United States Securities Exchange Commission (SEC) published companies waiting to meet full public reporting requirements
The United States Securities Exchange Commission (SEC) has published that it is looking for different ways to spread the classification of “accredited investor,” with powerful major implications for capital formation of companies waiting to meet full public reporting requirements.
The amendments and who gets to be accredited
The regulator is searching for public commentary on amendments to its category of accredited investor, according to December 18 announcement on the SEC’s website. The SEC’s language defines a standard investor as a person with a net worth of over one million dollars or an entity handling over five million dollars in assets. Other means of identifying include being an executive at the firm making the offering.
The problem of who qualifies as a standard investor has long been controversial. Securities Exchange Commission immunity permits firms to give shares to such investors without necessarily meeting all the filing conditions wanted by the SEC of companies listing publicly. it is designed to guide the everyday investors from exploiting offerings, but criticism against these classifications says that such immunity just helps the rich to get richer while forbidding main-street investors from wealth formation.
The new reformation would, by and giant, open up the classification to new investors, likes of those whose certifications and professional qualifications implies that they are educated enough to invest in private offerings. Similarly, “educated employees” may be allowed the same access to their companys’ offerings as executives currently have.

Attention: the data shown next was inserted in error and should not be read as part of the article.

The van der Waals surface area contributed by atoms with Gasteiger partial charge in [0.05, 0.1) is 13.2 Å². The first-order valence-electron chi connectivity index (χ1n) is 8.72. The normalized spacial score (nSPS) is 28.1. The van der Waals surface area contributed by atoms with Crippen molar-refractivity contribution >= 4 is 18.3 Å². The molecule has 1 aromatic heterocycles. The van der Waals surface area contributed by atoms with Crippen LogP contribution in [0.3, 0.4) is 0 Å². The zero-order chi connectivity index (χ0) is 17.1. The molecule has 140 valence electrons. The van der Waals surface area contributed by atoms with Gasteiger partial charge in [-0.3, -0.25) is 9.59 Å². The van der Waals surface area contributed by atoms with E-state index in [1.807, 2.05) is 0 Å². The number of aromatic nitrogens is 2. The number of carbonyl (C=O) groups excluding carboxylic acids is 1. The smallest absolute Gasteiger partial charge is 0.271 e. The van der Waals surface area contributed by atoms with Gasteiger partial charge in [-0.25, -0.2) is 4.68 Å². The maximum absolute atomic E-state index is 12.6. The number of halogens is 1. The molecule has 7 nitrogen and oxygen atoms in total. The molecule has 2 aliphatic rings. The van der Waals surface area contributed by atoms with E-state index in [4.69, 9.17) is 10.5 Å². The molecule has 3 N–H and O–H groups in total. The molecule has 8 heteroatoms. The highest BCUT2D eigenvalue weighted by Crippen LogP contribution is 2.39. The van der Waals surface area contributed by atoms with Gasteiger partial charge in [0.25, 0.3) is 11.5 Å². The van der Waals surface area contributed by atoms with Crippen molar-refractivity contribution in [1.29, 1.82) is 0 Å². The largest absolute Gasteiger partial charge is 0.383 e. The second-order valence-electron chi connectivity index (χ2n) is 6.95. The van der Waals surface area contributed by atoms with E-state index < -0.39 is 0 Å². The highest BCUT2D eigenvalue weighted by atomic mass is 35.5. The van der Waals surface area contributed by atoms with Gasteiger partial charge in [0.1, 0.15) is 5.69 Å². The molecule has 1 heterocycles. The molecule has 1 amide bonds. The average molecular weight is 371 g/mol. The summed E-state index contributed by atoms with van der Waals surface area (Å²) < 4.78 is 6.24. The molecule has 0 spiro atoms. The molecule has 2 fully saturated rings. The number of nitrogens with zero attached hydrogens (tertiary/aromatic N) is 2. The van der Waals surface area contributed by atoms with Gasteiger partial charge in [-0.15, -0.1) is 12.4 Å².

What are these exemptions and what do they mean for cryptocurrency?
The SEC guess that in 2018 investors raised roughly $2.9 trillion under various immunity, midgeting the $1.4 trillion in all offerings registered with the SEC. The standard investor category applies to immunities 506(b) and 506(c), both of which fall under Regulation D. The SEC said that companies raised $1.5 trillion in exempt offerings filed using 506(b) alone in 2018.
As the SEC has elaborated its pursuit of initial coin offerings (ICOs) that it is likely to be illegal securities offerings. Only today wanting Blockchain of Things to go up to $13 million raised in their ICO to investors, Reg. D exemptions.
Telegram is seeking to use 506(c) in its $1.7 billion offering of TON tokens. The company further blamed the SEC of bad delays in processing Telegram’s Reg. D filing, saying that ”the SEC’s instant application is an ‘emergency’ of its own making.”